Getting pregnant can count heavily against getting a job at the end of a TC either because the firm makes the decision that you are not "showing commitment" because you have chosen to get pregnant, (stupid, but happens a lot) or because tiredness, morning sickness, etc make it harder for you to compete with the other trainees who may be regularly working until the early morning (or all night) on deals with short deadlines.
I don't think you were unreasonable, OP. I don't really understand why some posters project their own circumstances onto the scenario you've posted. Everybody makes their own decisions, who else cares what they are? <shrugs>
I think family members should be able to talk to each other and there are some really useful pieces of information on this thread relevant to your cousin's training.
YABU. She's an adult and can make her own decisions.
I think its kind of a shame youre posting a thread asking if its okay to judge someones life decisions on a website where women of all ages and walks of life come for support.
Re those offended by your 'too much potential' comment, I tend to agree with you - as wrong as it is, facts tend to show that women's progress career-wise is often negatively affected once they have children (usually because of the attitudes of others) so it's important to be in a strong position before having children.
I disagree. There is a lot to be said for having children early in your career when you have the energy to juggle them with employment.
It's women in their 30s whose career stalls. By the time she is mid 30s her children will be fairly self sufficient, and most people in the work place will forget she actually has them.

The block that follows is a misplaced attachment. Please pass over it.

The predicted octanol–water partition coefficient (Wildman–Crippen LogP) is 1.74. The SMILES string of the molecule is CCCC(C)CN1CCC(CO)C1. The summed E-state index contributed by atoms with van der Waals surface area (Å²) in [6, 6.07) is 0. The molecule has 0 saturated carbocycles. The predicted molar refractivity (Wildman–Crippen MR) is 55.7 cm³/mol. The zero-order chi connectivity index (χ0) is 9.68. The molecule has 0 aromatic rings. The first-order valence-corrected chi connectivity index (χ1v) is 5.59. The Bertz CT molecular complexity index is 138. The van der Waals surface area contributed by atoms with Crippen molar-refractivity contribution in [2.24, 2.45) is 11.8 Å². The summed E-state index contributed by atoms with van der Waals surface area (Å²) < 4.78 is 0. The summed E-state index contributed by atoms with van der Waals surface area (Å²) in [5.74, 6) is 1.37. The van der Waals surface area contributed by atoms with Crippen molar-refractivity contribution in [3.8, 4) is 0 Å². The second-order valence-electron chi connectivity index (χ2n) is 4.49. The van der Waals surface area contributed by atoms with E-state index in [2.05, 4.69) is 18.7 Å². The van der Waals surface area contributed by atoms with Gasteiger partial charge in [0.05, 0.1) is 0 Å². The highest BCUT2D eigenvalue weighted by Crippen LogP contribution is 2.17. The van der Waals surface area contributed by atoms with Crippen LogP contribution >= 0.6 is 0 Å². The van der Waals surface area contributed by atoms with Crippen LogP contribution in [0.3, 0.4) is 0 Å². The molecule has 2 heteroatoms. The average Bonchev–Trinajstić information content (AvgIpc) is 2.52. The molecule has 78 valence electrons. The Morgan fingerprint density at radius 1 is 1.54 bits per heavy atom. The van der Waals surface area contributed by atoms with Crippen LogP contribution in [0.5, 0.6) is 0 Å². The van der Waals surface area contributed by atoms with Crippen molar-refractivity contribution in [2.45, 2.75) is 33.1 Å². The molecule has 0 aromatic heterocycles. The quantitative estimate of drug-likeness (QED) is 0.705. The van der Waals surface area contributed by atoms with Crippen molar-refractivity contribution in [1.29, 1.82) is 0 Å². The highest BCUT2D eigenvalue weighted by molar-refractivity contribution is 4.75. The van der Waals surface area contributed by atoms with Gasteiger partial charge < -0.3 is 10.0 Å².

Is there a chance that she started out on a career path she wanted, and had the 'potential' to succeed in, but now her priorities have changed?
I think you are overthinking and she is overplanning tbh. There are no guarantees that any of this will happen as lots of factors can change & influence her decision. You have just gone & put a dampner on her dreams when you should have just smiled and nodded.
Its good that she is planning her personal life because lots of women are delaying it only to experience difficulties conceiving later on. I am sure she isnt going to sideline her career in the process, rather wait to see which one happens first.
Message withdrawn at poster's request.
I was going to say yabu until I read that they'd been together for a year.
It's probably going to be controversial on here, but that point alone IMO means yanbu.
I don't think that a year old relationship is long enough to start planning to create another person tbh. You still don't really know a person after a year, so she is bu, regardless of her age.
A strange thread indeed!
So much anger at what I thought was quite an innocent question.
op shouldn't say it to her cousin , but surely its alright to come here and wonder
Actually all you young mums getting worked up , proves that yes, you were not too young to conceive...However maturing as an adult takes a few more years it appears
You can't be a qualified lawyer at 21 as others have said. She would be mad to get pregnant during a training contract or soon after imo. She's lucky to have one these days.
I gave up when my eldest was about 18 months, I just couldn't give the long hours any longer and part-time wasn't the done thing. I take my hat off to her if she makes a real go of it with young kids.
I dont think this is about the womans career at all the OP says she is too young and should wait and it turned into oh but her career she wont get x yz I honestly think this is to do with the young womans age
Prettykitty there us nothing wrong with planning after a year. When is it acceptable to discuss yourt life plans with a partner to decide if a life together is compatible?